This article comes to us from Karoly Horvath, M.D., khorvath@POL.NET, who is one of the two directors of the celiac center at University of Maryland in Baltimore.

Breast milk contains antibodies against all the antigens the mothers immune system has met prior to or during the pregnancy and has produced antibodies to them.

This system is the wisdom of nature and this is the way that mothers milk protects babies from all the antigens (infectious agents, toxins etc.) occurring in the environment where the mother lives. These antigens without this protection may enter the body through the digestive or respiratory systems. The best example is that breast milk protects babies from bacteria causing diarrheas in the underdeveloped countries.

The antibodies are produced by the cells (plasma cells) localized in the gut and the lung. These cells are migrating to the lactating breast-tissue for hormonal trigger (enteromammal plasma cell circle) and they continue producing these antibodies in the breast. These antibodies appear in the breast milk. In brief, the breast milk may contain all the antibodies the mother has in her digestive and respiratory systems. The function of these antibodies is to block the entrance of antigens infectious agents, toxins, allergens etc) across the digestive or respiratory tract of babies.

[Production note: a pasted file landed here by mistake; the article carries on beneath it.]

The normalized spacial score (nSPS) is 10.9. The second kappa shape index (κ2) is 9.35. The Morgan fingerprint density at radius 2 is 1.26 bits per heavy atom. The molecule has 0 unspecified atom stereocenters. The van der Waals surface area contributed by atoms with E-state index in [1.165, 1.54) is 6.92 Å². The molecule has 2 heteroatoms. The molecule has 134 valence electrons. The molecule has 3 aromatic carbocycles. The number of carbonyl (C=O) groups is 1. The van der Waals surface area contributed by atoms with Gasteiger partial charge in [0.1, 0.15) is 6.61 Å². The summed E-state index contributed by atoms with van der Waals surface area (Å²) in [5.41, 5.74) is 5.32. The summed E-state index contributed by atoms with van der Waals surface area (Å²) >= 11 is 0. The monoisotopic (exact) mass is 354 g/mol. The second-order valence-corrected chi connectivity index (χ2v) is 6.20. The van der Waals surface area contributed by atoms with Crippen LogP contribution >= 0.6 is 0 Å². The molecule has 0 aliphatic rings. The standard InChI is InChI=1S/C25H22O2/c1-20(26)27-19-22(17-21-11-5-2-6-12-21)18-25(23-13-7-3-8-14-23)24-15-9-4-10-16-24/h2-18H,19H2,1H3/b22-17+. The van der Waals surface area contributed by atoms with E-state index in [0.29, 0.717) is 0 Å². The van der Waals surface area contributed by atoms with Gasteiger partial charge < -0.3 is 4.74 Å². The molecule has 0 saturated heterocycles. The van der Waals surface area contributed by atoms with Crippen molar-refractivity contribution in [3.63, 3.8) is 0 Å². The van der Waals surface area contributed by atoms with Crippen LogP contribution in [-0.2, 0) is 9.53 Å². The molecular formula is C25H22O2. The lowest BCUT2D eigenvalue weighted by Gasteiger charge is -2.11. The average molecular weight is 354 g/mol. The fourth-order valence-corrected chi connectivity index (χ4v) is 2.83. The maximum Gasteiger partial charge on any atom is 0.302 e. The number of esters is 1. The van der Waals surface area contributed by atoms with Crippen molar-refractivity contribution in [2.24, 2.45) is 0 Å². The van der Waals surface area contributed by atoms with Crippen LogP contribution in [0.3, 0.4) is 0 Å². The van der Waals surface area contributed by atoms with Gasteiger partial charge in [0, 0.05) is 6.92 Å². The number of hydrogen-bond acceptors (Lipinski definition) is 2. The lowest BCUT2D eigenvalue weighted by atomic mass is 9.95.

In case of CD, it means that if the mother has circulating antibodies to gliadin, these antibodies appear in the milk. If the breast fed baby ingests gliadin (or the mother ingests accidentally and traces of gliadin appear in the milk) the antibodies in the milk blocks the gliadin and it will not able to cross the intestinal wall and meet with the babys immunosystem. Theoretically, the breast-fed infant do not have any immunoreaction to gliadin. If the mother accidentally ingests gliadin during breast feeding it is likely that the concentration of antigliadin antibodies become higher in the breast milk.

To answer the question: the antibodies in breast milk are protective and do not "trigger" celiac disease in genetically predisposed babies. There are several data showing that breast-feeding has a protective effect in case of celiac disease. Furthermore, it is well documented that breast-feeding in the first year of life decreases the risk of allergies by 50% in babies whose parents have allergies.

As far as the reaction after weaning concerned: it is also known that babies may have some reaction (loose stool or spit up or discomfort) transiently after introducing a new food, however, this is a temporary symptom and not allergy or immunoreaction to the food. It is likely that their digestive system should accommodate to the new foods.

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